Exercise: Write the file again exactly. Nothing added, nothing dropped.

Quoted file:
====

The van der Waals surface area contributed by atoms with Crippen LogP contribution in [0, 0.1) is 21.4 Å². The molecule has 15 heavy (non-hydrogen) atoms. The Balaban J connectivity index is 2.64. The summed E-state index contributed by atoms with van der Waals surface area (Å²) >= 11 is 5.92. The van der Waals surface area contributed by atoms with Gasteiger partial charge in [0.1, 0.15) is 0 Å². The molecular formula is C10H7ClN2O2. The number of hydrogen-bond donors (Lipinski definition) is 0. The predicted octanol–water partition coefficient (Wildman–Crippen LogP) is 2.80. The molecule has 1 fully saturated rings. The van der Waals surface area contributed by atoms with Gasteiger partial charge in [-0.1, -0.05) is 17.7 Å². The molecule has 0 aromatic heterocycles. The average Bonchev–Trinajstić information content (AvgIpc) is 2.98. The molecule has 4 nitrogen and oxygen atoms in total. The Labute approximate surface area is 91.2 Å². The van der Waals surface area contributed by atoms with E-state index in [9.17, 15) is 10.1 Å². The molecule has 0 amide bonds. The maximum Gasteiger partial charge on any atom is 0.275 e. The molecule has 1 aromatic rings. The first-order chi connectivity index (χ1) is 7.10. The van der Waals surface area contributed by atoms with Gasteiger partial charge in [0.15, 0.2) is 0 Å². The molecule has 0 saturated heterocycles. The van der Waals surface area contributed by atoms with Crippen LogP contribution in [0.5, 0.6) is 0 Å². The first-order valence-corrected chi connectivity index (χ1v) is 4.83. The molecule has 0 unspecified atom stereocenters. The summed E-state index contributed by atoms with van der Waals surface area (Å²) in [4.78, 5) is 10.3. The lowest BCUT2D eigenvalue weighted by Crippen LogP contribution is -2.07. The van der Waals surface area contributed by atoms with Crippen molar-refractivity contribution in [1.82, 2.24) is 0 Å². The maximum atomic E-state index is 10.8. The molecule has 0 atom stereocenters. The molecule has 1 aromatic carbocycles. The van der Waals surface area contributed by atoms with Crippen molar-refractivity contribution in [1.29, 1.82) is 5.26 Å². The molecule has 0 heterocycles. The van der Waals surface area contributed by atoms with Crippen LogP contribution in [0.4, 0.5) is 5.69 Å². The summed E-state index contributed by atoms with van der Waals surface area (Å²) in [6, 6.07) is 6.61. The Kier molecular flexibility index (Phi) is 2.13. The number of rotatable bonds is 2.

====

The van der Waals surface area contributed by atoms with Crippen LogP contribution in [0, 0.1) is 21.4 Å². The molecule has 15 heavy (non-hydrogen) atoms. The Balaban J connectivity index is 2.64. The summed E-state index contributed by atoms with van der Waals surface area (Å²) >= 11 is 5.92. The van der Waals surface area contributed by atoms with Gasteiger partial charge in [0.1, 0.15) is 0 Å². The molecular formula is C10H7ClN2O2. The number of hydrogen-bond donors (Lipinski definition) is 0. The predicted octanol–water partition coefficient (Wildman–Crippen LogP) is 2.80. The molecule has 1 fully saturated rings. The van der Waals surface area contributed by atoms with Gasteiger partial charge in [-0.1, -0.05) is 17.7 Å². The molecule has 0 aromatic heterocycles. The average Bonchev–Trinajstić information content (AvgIpc) is 2.98. The molecule has 4 nitrogen and oxygen atoms in total. The Labute approximate surface area is 91.2 Å². The van der Waals surface area contributed by atoms with E-state index in [9.17, 15) is 10.1 Å². The molecule has 0 amide bonds. The maximum Gasteiger partial charge on any atom is 0.275 e. The molecule has 1 aromatic rings. The first-order chi connectivity index (χ1) is 7.10. The van der Waals surface area contributed by atoms with Gasteiger partial charge in [0.15, 0.2) is 0 Å². The molecule has 0 saturated heterocycles. The van der Waals surface area contributed by atoms with Crippen LogP contribution in [0.5, 0.6) is 0 Å². The first-order valence-corrected chi connectivity index (χ1v) is 4.83. The molecule has 0 unspecified atom stereocenters. The summed E-state index contributed by atoms with van der Waals surface area (Å²) in [4.78, 5) is 10.3. The lowest BCUT2D eigenvalue weighted by Crippen LogP contribution is -2.07. The van der Waals surface area contributed by atoms with Crippen molar-refractivity contribution in [1.82, 2.24) is 0 Å². The maximum atomic E-state index is 10.8. The molecule has 0 atom stereocenters. The molecule has 1 aromatic carbocycles. The van der Waals surface area contributed by atoms with Crippen molar-refractivity contribution in [1.29, 1.82) is 5.26 Å². The molecule has 0 heterocycles. The van der Waals surface area contributed by atoms with Crippen LogP contribution in [0.4, 0.5) is 5.69 Å². The summed E-state index contributed by atoms with van der Waals surface area (Å²) in [6, 6.07) is 6.61. The Kier molecular flexibility index (Phi) is 2.13. The number of rotatable bonds is 2.